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Topical treatment of uveitis

Barbara Biziorek, MD, PhD


Department of Ophthalmology
Lublin University School of Medicine, Poland
Mydriatics/cycloplegics
Aim:
to prevent posterior synechiae, pupillary block, iris bomb
to relieve pain and photophobia due to ciliary spasm
Mechanism of action

Cholinergic antagonists atropine, scopolamine, homatropine, cyclopentolate, tropicamide

1-adrenergic agonists phenylephrine


Mydriatic/cycloplegic agents
Tropicamide 0.5%, 1% solution
Cyclopentolate hydrochloride 0.5%, 1%, 2% solution
Homatropine 2.5%,5% solution
Scopolamine 0.25% solution
Atropine 0.5%, 1% solution, ointment
Phenylephrine 2.5%, 10% solution
Side effects and toxicity
Atropine
Systemic fever, tachycardia, dermal flushing, dryness of the mouth, confusional
psychosis, urinary retension, ataxia, convulsions
Ocular-allergic reactions, follicular or papillary conjunctivitis, contact dermatitis, acute
angle-closure glaucoma
Scopolamine
CNS toxicity more often than in atropine, especially in the elderly
Ocular the same as atropine
Homatropine
Systemic and ocular-the same as atropine, but less potent
Cyclopentolate
Systemic-high incidence of CNS side effects, more often in children and the elderly
(ataxia, restlessness, memory loss, visual hallucinations, psychosis, disorientation,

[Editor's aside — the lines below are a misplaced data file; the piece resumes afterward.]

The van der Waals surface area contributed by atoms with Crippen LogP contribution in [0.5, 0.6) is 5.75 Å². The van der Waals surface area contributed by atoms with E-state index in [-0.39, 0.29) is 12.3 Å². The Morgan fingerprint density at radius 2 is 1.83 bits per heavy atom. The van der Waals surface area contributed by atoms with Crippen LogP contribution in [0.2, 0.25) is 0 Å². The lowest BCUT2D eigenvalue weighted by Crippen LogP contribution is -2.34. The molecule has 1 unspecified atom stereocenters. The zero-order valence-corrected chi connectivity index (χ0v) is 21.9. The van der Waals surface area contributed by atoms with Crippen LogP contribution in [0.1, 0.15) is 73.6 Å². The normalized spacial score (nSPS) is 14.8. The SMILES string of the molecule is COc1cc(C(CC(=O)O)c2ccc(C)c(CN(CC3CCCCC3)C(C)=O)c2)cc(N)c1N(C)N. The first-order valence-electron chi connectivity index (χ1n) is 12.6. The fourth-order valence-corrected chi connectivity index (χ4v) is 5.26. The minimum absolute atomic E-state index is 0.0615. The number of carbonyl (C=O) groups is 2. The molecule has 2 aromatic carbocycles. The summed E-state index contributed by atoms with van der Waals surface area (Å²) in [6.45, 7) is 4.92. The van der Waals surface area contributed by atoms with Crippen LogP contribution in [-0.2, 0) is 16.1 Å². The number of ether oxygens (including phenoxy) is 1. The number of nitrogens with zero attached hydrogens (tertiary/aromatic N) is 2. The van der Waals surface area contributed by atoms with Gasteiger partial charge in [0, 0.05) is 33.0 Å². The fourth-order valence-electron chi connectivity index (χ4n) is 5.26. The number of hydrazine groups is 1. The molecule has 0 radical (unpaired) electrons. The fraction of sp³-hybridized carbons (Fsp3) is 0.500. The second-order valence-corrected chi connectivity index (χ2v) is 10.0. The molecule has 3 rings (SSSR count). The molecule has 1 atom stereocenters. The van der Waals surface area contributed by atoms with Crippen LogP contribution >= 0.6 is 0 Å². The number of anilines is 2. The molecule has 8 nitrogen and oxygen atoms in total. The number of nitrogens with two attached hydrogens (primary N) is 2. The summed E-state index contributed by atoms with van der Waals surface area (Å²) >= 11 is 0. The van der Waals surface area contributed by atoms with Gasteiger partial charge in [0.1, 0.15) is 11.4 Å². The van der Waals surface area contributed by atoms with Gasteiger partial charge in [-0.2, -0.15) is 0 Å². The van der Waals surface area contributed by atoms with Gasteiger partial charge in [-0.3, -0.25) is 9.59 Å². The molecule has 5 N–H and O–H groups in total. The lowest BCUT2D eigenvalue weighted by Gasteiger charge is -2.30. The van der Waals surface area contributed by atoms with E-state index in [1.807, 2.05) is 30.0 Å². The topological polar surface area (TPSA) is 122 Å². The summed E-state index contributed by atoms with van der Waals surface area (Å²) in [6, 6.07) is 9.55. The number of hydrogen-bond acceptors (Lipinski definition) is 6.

irrelevant speech)
Ocular-transient stinging, other reactions similar to atropine
Tropicamide
Systemic toxicity uncommon

Ocular- hypersensitivity reactions, angle-closure glaucoma in the anatomicaly


predisposed
Treatment of anticholinergic overdosage
Physostigmine salicylate - 0.5 mg in children, 1-4mg in adults
Diazepam in convulsions
Phenylephrine
Systemic-tachycardia, hypertension, ventricular arrhytmia, myocardial infarction
Ocular- allergic dermatoconjunctivitis, keratitis, lacrimation, lid retraction
Corticosteroids
Ophthalmic topical preparations
Dexamethasone sodium phosphate , alcohol 0.1% - solution, suspesion, ointment; the
most potent, increased risk of ocular adverse effects
Prednisolone acetate 0.5%, 1%- suspension
Fluorometholone alcohol 0.1%-suspension, ointment
Rimexolone 1%-suspension
Loteprednol etabonate 0.5%-suspension
Hydrocortisone acetate 1%-ointment
Fludrocortisone acetate 0.1% -ointment
Therapeutic approach
Treat the patient initially aggressively with a potent agent
Dexamethasone alcohol 0.1% or prednisolone acetate 1% hourly or one drop every 5
min during first hour, together with subconjunctival corticosteroids
Ointment at night
Taper according to clinical response
Ocular complications of topical treatment
Allergy to vehicle
Punctate keratopathy
Altered corneal thickness
Susceptibility to infections
Posterior subcapsular cataract
Steroid induced glaucoma
Ptosis
Topical nonsteroidal anti-inflammatory drugs (NSAIDS)
Flurbiprofen 0.03%-solution, diclofenac sodium 0.1%-solution, ketorolac 0.5%-solution,
indomethacin 0.5-1.0%-suspension
Less potent anti-inflammatory proprietes than corticosteroids
Possible role as adjunctive therapy (steroid sparing)
Topical side effects -conjunctival hyperemia, burning, stinging